A pure democracy gives equal voting rights for voters in the society regardless of their demographics (age, gender, or ethnicity).

However, in many referendums, younger voters have a different say from older people, and the there may be a true differential impact of the referendum result on people from different generations (e.g., Brexit).

For example, a result of 'Yes' in a referendum could be overall beneficial for older, more conservative people while being in the same time harmful for more ambitious younger generations who have longer life expectancy.

In a democratic political system, can votes be weighted by life expectancy based on voters' age? Or would this be considered age discrimination?

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    Voting to close for ageism, subjectivity, and the dubious concept that the Brexit would hurt the young – user9790 Jun 1 '18 at 22:36
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    This doesn't justify closing the question. You could rather put your argument in an answer. – Orion Jun 1 '18 at 22:48
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    @Orion The subjectivity part does. Asking whether this would be a good idea is a question about opinion, and is outside the scope of the SE. – Publius Jun 2 '18 at 0:44
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    The "(and should)" makes it opinion-based. – Andrew Grimm Jun 2 '18 at 3:36
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    Juggling the election system for a different answer looks like gerrymandering and other deceptive practices. If you don't like the outcome of an election, you might start by examining the reasons the election went the way it did, and then adjusting your campaign for a broader appeal. It's called democracy, and it works... when people look for answers, not excuses. – tj1000 Jun 3 '18 at 15:43

This would definitely be considered age discrimination. It shifts the balance of power towards the young. And because the young vote less often, it would shift towards a smaller portion of the overall population.

You identify the one significant pro. It would shift the power towards those who might be affected the longest time.

The accompanying con though is that there is already a way for the young to address that. They will only be young and outvoted by the old for a limited time. Eventually the old will die or at least become sick enough to no longer vote. So the young can then win those votes and change the law. Until they do so, then the young and old should share that responsibility. The old have just as much right to control the next year of their life as the young do. Once the old are no longer there, the now older but previously young can step forward and join with the even younger for a new result.

There is also the problem of the young having less life experience. I.e. many people look back on decisions they made when young and think about how they wouldn't do that again. This gives more power to the people with the least ability to aim it.

Under this logic, shouldn't the unborn get the greatest influence? They will be impacted more than anyone living, as they have a longer life expectancy. And there are so many of them. You can go forward an arbitrary period of time so as to have more unborn people than living people.

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    Re "the young vote less often": in the current system yes, but it might be that under a hypothetical life-expectancy weighted system the aged would vote less frequently per capita than the young. – agc Jun 2 '18 at 2:32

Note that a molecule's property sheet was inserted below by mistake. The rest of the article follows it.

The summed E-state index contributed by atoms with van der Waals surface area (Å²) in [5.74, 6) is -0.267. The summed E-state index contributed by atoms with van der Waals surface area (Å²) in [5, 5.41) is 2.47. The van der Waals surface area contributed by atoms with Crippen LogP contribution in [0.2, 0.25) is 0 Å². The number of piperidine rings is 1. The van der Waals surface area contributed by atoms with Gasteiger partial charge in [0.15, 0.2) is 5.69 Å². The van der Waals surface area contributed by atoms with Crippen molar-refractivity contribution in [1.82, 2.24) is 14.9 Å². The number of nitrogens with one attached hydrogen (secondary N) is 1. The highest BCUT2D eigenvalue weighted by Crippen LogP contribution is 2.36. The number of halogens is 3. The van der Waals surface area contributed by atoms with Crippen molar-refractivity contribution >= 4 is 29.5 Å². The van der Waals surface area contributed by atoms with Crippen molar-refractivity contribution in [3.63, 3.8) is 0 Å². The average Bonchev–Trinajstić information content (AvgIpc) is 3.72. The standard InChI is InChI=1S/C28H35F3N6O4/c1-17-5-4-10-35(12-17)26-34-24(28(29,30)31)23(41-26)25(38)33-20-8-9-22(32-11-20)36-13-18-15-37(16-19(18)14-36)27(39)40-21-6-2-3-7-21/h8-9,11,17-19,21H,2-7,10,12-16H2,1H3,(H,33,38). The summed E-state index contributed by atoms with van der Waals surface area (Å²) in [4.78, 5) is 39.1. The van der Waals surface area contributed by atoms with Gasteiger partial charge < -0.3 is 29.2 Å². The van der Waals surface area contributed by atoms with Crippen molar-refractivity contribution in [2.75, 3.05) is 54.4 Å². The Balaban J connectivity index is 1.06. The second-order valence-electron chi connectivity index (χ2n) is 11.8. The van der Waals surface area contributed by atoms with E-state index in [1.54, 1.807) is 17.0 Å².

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    Re "less life experience": of course such added experience might be offset by fading mental powers and various corrupting obligations -- older voters might be more conservative not because they believe in conservatism, but because they can't adapt to change, (e.g. suppose an old voter with valuable tobacco stock votes for some tobacco-sponsored racist because he's afraid he can't pick a more lucrative investment, even thought that voter disapproves of cancer and racism). – agc Jun 2 '18 at 2:41
  • Perhaps rather than weighting the votes, the system could be changed so that decisions are less permanent. Taking Brexit as an example, by the time it happens enough old people will have died to reverse the result, but actually re-joining the EU is then going to be extremely difficult even if it's what people want. – user Jun 4 '18 at 10:35
  • Not sure that old people have more life experience than young people. At least, societies evolve and part of that life experience is useless in the modern society. Many elders have difficulties with globalization and/or new technologies. Life experience or political wisdom is not an increasing function of age. – Taladris Aug 6 '18 at 7:47
  • The last paragraph is pure slippery slope fallacy. – Taladris Aug 6 '18 at 7:47

Voting weighted by life expectancy is age-discrimination, but so is the current system of limiting voting to those over a certain age. A reverse system could also be tried, where votes are weighted by total years lived, so that elders had more voting points. It might also be argued, if we liken urbanization to youth, that the US apportionment of electoral votes by state, where a Wyoming voter has three times the voting power of a New York voter, is a bit like the reverse system.

Life expectancy vote weighting effects might occur wherever the young disagree with the old:

  • Unpopular wars with drafts.

  • Student aid, loan, and grant policies. Public schools.

  • Taxation in general, property tax in particular.

  • Contraband laws.

  • Codification of topical social mores.

  • Age of candidates.

It seems unprofitable to speculate as to which of those might be pros and cons.

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